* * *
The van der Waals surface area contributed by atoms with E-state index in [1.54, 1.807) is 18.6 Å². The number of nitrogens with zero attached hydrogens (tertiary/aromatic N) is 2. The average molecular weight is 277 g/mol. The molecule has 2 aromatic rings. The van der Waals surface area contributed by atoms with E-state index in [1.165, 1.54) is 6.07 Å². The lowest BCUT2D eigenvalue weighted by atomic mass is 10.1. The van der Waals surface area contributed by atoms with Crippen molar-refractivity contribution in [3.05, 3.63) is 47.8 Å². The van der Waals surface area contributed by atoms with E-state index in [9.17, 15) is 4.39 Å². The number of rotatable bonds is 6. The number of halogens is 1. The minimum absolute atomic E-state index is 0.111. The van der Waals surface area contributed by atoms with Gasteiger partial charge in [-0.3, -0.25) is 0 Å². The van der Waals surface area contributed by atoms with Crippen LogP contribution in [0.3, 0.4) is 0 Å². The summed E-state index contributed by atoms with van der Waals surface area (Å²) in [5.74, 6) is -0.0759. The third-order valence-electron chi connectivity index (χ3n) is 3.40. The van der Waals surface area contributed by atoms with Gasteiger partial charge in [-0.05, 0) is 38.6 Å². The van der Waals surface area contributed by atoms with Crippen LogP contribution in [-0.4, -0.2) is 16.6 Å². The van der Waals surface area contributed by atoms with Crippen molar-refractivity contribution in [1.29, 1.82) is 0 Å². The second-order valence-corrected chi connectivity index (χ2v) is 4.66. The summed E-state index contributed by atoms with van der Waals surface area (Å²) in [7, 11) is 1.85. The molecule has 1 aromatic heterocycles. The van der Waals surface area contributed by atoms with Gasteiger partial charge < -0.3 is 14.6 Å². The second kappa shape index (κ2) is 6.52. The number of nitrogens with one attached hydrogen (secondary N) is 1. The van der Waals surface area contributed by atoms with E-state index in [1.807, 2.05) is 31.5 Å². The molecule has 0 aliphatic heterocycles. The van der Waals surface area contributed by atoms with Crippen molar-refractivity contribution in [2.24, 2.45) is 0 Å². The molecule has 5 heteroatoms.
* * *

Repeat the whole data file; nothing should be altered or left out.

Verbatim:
The van der Waals surface area contributed by atoms with E-state index in [1.54, 1.807) is 18.6 Å². The number of nitrogens with zero attached hydrogens (tertiary/aromatic N) is 2. The average molecular weight is 277 g/mol. The molecule has 2 aromatic rings. The van der Waals surface area contributed by atoms with E-state index in [1.165, 1.54) is 6.07 Å². The lowest BCUT2D eigenvalue weighted by atomic mass is 10.1. The van der Waals surface area contributed by atoms with Crippen molar-refractivity contribution in [3.05, 3.63) is 47.8 Å². The van der Waals surface area contributed by atoms with E-state index in [9.17, 15) is 4.39 Å². The number of rotatable bonds is 6. The number of halogens is 1. The minimum absolute atomic E-state index is 0.111. The van der Waals surface area contributed by atoms with Gasteiger partial charge in [-0.3, -0.25) is 0 Å². The van der Waals surface area contributed by atoms with Crippen LogP contribution in [0.3, 0.4) is 0 Å². The summed E-state index contributed by atoms with van der Waals surface area (Å²) in [5.74, 6) is -0.0759. The third-order valence-electron chi connectivity index (χ3n) is 3.40. The van der Waals surface area contributed by atoms with Gasteiger partial charge in [-0.05, 0) is 38.6 Å². The van der Waals surface area contributed by atoms with Crippen LogP contribution in [-0.4, -0.2) is 16.6 Å². The van der Waals surface area contributed by atoms with Crippen molar-refractivity contribution in [1.29, 1.82) is 0 Å². The second-order valence-corrected chi connectivity index (χ2v) is 4.66. The summed E-state index contributed by atoms with van der Waals surface area (Å²) in [7, 11) is 1.85. The molecule has 1 aromatic heterocycles. The van der Waals surface area contributed by atoms with Gasteiger partial charge < -0.3 is 14.6 Å². The second kappa shape index (κ2) is 6.52. The number of nitrogens with one attached hydrogen (secondary N) is 1. The van der Waals surface area contributed by atoms with E-state index in [1.807, 2.05) is 31.5 Å². The molecule has 0 aliphatic heterocycles. The van der Waals surface area contributed by atoms with Crippen molar-refractivity contribution in [2.24, 2.45) is 0 Å². The molecule has 5 heteroatoms.